For career day at my daughter's school, I brought pictures of some of the things pastors do. The students were mostly interested in the funerals.
For no reason I can remember, I put the ’90s classic Four Weddings and a Funeral on my Netflix queue and re-watched it recently. The scene etched in my mind all these years was that of the funeral. John Hannah, with his beautiful Scottish accent, reads “Funeral Blues” by W. H. Auden. What the clip leaves off is the funeral officiant, presumably an Anglican priest, introducing the beloved partner of the man in the coffin as “his closest friend.”
U2's subway prank created a strange sort of intimacy and spontaneous community. I felt a similar dynamic at play at a recent funeral.
Before we can say that "earth to earth" is a good thing, we have to believe it's really going to happen—not just to others, but to us.
"When I’m gone just cremate me,” Hughey MacSwiggan told his third and final wife as she stood at his bedside while the hospice nurse fiddled with the morphine drip that hadn’t kept his pain at bay. The operative word in his directive was just. He wasn’t especially fond of fire. He hadn’t picked out a favorite urn. He saw burning not so much as an alternative to burial as an alternative to bother. He just wanted it all to be over.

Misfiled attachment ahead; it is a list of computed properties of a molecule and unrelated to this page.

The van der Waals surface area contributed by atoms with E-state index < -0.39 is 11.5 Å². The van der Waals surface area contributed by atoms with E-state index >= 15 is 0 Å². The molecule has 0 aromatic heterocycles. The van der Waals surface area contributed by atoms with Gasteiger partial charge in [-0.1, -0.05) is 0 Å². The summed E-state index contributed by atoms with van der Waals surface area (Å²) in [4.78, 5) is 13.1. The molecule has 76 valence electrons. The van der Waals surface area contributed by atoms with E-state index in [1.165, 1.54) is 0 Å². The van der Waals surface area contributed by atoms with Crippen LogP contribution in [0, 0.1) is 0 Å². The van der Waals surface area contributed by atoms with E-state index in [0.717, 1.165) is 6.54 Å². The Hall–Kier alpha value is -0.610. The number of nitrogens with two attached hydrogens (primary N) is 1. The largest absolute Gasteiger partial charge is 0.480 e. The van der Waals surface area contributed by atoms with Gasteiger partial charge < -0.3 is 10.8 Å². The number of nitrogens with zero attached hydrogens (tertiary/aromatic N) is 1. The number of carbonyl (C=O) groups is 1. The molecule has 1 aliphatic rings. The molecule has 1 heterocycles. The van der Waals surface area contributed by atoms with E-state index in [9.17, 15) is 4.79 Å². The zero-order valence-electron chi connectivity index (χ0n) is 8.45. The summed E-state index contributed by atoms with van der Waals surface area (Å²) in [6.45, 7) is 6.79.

With surprising swiftness and dramatic results, a significant segment of American Christians has over the past 50 years abandoned previously established funeral customs in favor of an entirely new pattern of memorializing the dead. Generally included in the pattern is a brief, customized memorial service (instead of a funeral), a focus on the life of the deceased, an emphasis on joy rather than sadness, and a private disposition of the deceased.
When Harriet Ericson died at age 93, she went to the grave in the same manner in which she lived her final years—lovingly tended by her son Rodger Ericson of Austin, Texas. The former U.S. Air Force chaplain and Lutheran pastor (ELCA) bathed, anointed and dressed his mother’s body, then laid it in a casket he had built himself and named “hope chest” to reflect the family’s faith in the resurrection. The next day, with the help of his daughters and grandsons, he lifted her casketed remains into the bed of his pickup truck and secured the precious cargofor a road trek to Minnesota, where a family grave plot waswaiting.